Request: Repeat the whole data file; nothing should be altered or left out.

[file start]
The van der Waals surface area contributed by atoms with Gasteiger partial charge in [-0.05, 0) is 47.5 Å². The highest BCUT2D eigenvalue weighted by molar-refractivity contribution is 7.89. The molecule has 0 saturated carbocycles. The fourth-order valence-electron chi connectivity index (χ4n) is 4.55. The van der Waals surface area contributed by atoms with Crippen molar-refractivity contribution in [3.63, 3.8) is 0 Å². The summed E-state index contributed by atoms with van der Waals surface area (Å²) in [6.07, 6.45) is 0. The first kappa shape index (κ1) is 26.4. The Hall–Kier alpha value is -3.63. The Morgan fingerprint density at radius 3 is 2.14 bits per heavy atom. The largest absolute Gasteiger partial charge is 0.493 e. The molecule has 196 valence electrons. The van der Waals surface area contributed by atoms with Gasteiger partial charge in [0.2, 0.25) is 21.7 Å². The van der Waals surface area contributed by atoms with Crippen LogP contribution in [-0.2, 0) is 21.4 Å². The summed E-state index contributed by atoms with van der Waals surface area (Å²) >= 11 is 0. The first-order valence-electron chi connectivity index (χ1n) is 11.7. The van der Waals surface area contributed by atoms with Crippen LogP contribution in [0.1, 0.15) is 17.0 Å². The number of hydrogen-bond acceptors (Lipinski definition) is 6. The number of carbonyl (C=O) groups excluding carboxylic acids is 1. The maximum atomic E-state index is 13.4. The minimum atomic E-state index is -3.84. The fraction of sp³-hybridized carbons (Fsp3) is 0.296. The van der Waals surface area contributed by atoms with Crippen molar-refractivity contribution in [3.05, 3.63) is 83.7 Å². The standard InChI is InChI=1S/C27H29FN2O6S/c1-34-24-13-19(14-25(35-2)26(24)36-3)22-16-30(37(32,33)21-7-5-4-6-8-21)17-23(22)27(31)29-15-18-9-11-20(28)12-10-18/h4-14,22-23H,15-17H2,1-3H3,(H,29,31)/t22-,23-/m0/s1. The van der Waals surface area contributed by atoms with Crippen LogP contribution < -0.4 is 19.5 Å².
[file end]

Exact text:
The van der Waals surface area contributed by atoms with Gasteiger partial charge in [-0.05, 0) is 47.5 Å². The highest BCUT2D eigenvalue weighted by molar-refractivity contribution is 7.89. The molecule has 0 saturated carbocycles. The fourth-order valence-electron chi connectivity index (χ4n) is 4.55. The van der Waals surface area contributed by atoms with Crippen molar-refractivity contribution in [3.63, 3.8) is 0 Å². The summed E-state index contributed by atoms with van der Waals surface area (Å²) in [6.07, 6.45) is 0. The first kappa shape index (κ1) is 26.4. The Hall–Kier alpha value is -3.63. The Morgan fingerprint density at radius 3 is 2.14 bits per heavy atom. The largest absolute Gasteiger partial charge is 0.493 e. The molecule has 196 valence electrons. The van der Waals surface area contributed by atoms with Gasteiger partial charge in [0.2, 0.25) is 21.7 Å². The van der Waals surface area contributed by atoms with Crippen LogP contribution in [-0.2, 0) is 21.4 Å². The summed E-state index contributed by atoms with van der Waals surface area (Å²) >= 11 is 0. The first-order valence-electron chi connectivity index (χ1n) is 11.7. The van der Waals surface area contributed by atoms with Crippen LogP contribution in [0.1, 0.15) is 17.0 Å². The number of hydrogen-bond acceptors (Lipinski definition) is 6. The number of carbonyl (C=O) groups excluding carboxylic acids is 1. The maximum atomic E-state index is 13.4. The minimum atomic E-state index is -3.84. The fraction of sp³-hybridized carbons (Fsp3) is 0.296. The van der Waals surface area contributed by atoms with Crippen molar-refractivity contribution in [3.05, 3.63) is 83.7 Å². The standard InChI is InChI=1S/C27H29FN2O6S/c1-34-24-13-19(14-25(35-2)26(24)36-3)22-16-30(37(32,33)21-7-5-4-6-8-21)17-23(22)27(31)29-15-18-9-11-20(28)12-10-18/h4-14,22-23H,15-17H2,1-3H3,(H,29,31)/t22-,23-/m0/s1. The van der Waals surface area contributed by atoms with Crippen LogP contribution < -0.4 is 19.5 Å².